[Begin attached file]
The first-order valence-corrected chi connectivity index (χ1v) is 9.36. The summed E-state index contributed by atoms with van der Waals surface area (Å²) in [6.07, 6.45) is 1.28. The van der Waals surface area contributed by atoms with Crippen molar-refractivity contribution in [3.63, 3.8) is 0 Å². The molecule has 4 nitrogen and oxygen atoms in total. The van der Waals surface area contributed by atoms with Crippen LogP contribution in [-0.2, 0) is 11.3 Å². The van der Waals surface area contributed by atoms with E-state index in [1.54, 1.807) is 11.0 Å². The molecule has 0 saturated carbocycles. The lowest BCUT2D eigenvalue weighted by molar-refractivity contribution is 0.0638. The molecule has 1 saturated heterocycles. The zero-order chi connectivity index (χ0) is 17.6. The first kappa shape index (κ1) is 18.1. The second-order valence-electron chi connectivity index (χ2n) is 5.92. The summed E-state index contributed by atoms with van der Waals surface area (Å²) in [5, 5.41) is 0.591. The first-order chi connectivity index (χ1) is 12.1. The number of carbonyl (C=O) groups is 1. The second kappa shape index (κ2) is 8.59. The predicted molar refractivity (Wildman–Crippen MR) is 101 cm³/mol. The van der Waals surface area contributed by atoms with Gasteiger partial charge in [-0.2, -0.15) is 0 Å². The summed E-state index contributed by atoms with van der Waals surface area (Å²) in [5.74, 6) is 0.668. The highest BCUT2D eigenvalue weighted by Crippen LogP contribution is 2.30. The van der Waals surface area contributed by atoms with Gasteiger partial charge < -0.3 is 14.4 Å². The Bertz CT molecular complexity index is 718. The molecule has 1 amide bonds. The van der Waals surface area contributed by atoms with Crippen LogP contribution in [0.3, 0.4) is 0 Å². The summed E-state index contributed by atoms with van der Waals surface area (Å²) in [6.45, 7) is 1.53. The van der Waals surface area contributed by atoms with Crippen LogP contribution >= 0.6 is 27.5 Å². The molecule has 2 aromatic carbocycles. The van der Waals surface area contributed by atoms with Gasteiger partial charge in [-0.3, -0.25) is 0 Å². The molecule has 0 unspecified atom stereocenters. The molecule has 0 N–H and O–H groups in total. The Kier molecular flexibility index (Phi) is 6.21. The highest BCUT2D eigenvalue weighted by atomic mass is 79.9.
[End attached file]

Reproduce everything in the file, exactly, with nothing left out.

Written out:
The first-order valence-corrected chi connectivity index (χ1v) is 9.36. The summed E-state index contributed by atoms with van der Waals surface area (Å²) in [6.07, 6.45) is 1.28. The van der Waals surface area contributed by atoms with Crippen molar-refractivity contribution in [3.63, 3.8) is 0 Å². The molecule has 4 nitrogen and oxygen atoms in total. The van der Waals surface area contributed by atoms with Crippen LogP contribution in [-0.2, 0) is 11.3 Å². The van der Waals surface area contributed by atoms with E-state index in [1.54, 1.807) is 11.0 Å². The molecule has 0 saturated carbocycles. The lowest BCUT2D eigenvalue weighted by molar-refractivity contribution is 0.0638. The molecule has 1 saturated heterocycles. The zero-order chi connectivity index (χ0) is 17.6. The first kappa shape index (κ1) is 18.1. The second-order valence-electron chi connectivity index (χ2n) is 5.92. The summed E-state index contributed by atoms with van der Waals surface area (Å²) in [5, 5.41) is 0.591. The first-order chi connectivity index (χ1) is 12.1. The number of carbonyl (C=O) groups is 1. The second kappa shape index (κ2) is 8.59. The predicted molar refractivity (Wildman–Crippen MR) is 101 cm³/mol. The van der Waals surface area contributed by atoms with Gasteiger partial charge in [-0.2, -0.15) is 0 Å². The summed E-state index contributed by atoms with van der Waals surface area (Å²) in [5.74, 6) is 0.668. The highest BCUT2D eigenvalue weighted by Crippen LogP contribution is 2.30. The van der Waals surface area contributed by atoms with Gasteiger partial charge < -0.3 is 14.4 Å². The Bertz CT molecular complexity index is 718. The molecule has 1 amide bonds. The van der Waals surface area contributed by atoms with Crippen LogP contribution in [0.3, 0.4) is 0 Å². The summed E-state index contributed by atoms with van der Waals surface area (Å²) in [6.45, 7) is 1.53. The van der Waals surface area contributed by atoms with Crippen LogP contribution >= 0.6 is 27.5 Å². The molecule has 2 aromatic carbocycles. The van der Waals surface area contributed by atoms with Gasteiger partial charge in [-0.3, -0.25) is 0 Å². The molecule has 0 unspecified atom stereocenters. The molecule has 0 N–H and O–H groups in total. The Kier molecular flexibility index (Phi) is 6.21. The highest BCUT2D eigenvalue weighted by atomic mass is 79.9.